Best dads on the planet? Let’s start with these little guys

The world’s finest fathers just might be covered with fur and live in the trees of Argentina.

They’re owl monkeys, and a growing body of research indicates that males of the species do much of the nurturing, childrearing, and protecting of offspring. They should be at the top of any Fathers Day list for the animal kingdom, a Yale University biological anthropologist says.

“These fathers play, groom, share food, and transport infants more than the mothers,” said Eduardo Fernandez-Duque, a Yale professor who has studied owl monkeys in their natural habitat for nearly two decades. “We have found that owl monkeys are the first of any primate species, and only the fourth pair-living mammal, to show genetic monogamy, or real faithfulness, between partners.”

Fernandez-Duque and his wife, Yale biological anthropologist Claudia Valeggia, set up a field site in northeastern Argentina on 170 acres of forest within a 62,000-acre cattle ranch in the Chaco region. Since 1996, the Owl Monkey Project has produced a wealth of research on the social habits of the small, arboreal primates.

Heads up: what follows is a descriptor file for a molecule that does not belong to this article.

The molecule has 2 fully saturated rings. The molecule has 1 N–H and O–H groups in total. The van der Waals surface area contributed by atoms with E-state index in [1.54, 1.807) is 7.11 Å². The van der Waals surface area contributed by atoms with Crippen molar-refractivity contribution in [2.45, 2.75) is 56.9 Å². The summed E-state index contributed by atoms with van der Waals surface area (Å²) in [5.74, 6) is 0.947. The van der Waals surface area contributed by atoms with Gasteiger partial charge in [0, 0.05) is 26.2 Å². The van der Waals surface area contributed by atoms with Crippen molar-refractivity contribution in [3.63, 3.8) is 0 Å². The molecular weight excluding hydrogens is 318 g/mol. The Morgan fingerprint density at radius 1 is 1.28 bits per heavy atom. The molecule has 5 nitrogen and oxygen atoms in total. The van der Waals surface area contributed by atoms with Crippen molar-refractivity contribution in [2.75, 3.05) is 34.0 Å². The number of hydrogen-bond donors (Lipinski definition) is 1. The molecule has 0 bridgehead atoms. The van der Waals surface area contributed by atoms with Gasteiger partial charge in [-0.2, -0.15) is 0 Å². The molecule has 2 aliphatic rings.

Argentinian owl monkeys weigh about three pounds. They have large, brown eyes, make a wide range of vocal sounds, and are active both at night and during the day. They are also called night monkeys.

In recent years, the Owl Monkey Project has been the source of groundbreaking research on the monogamous nature of owl monkeys. Detailed tracking and genetic data suggests that the monkeys are both genetically and socially monogamous. Although female owl monkeys sometimes take on a new male partner, females that are able to preserve a monogamous relationship produce 25% more offspring.

Fernandez-Duque said owl monkey fathers shoulder at least as much, or more, of the parenting duties as owl monkey mothers do. Mothers’ primary interaction with infants involves nursing; fathers do much of the carrying and playing with infants. Owl monkey dads also are the ones likely to retrieve and hold offspring when there is perceived danger.

Fernandez-Duque believes one key to owl monkey monogamy may have to do with food. Primary food sources are spread out geographically in small clusters, with enough to sustain only one female. Males tend to stay close to only one female, and guard the shared territory with the females fiercely.

As social monogamy evolved among owl monkeys, Fernandez-Duque said, the close bond between males and females aided in the development of genetic monogamy. The males’ involvement in childrearing helped females recover from pregnancy more quickly and gave offspring a better chance for survival.

“Ready access to genetic testing these days is helping us solve a traditional puzzle in evolutionary biology: Why are some male mammals monogamous, and why do some of those males invest so much on infants they do not know if they have sired?” Fernandez-Duque said. “We think this is a possible explanation for one of the most remarkable dads in the animal kingdom.”

For more information about the Owl Monkey Project, visit its website: